On Counterfactual Reasoning

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Abstract
Counterfactual reasoning has always played a role in human life. We ask questions like, “Could it have been different?”, “Under which conditions might/would it have been different?”, “What would have happened if…?” If we don’t find an answer, i.e. what we accept as an answer, we may start reasoning. Reasoning means introducing still new information/assumptions, new questions, new answers to new questions etc. From a formal point of view, it may be compared with stepwise moving towards a destination in a path-system, in which you never fully have an overview. In this way, reasoning is an activity, with its own rationale, which will be studied from the agent’s own perspective. Questions include: What are the conditions where asking that specific question, or introducing this information/assumption, etc. will count as a reasonable step or progress towards the answer of the initial question? What makes this step more reasonable than another?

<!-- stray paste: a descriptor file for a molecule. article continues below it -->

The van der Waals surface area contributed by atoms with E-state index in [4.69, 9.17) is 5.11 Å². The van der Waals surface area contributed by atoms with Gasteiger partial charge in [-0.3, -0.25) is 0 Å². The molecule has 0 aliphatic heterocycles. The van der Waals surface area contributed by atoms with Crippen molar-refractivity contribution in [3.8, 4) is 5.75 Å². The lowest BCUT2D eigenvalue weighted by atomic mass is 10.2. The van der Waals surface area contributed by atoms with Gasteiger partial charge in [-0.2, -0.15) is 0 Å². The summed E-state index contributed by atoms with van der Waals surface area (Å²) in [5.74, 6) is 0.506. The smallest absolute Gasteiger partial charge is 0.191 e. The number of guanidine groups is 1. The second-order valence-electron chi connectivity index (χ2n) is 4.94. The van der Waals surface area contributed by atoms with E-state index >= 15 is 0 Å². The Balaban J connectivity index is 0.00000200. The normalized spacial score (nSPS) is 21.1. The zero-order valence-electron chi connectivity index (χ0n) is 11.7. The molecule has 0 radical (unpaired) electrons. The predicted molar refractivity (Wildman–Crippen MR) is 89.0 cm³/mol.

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Archival date: 2017-11-08
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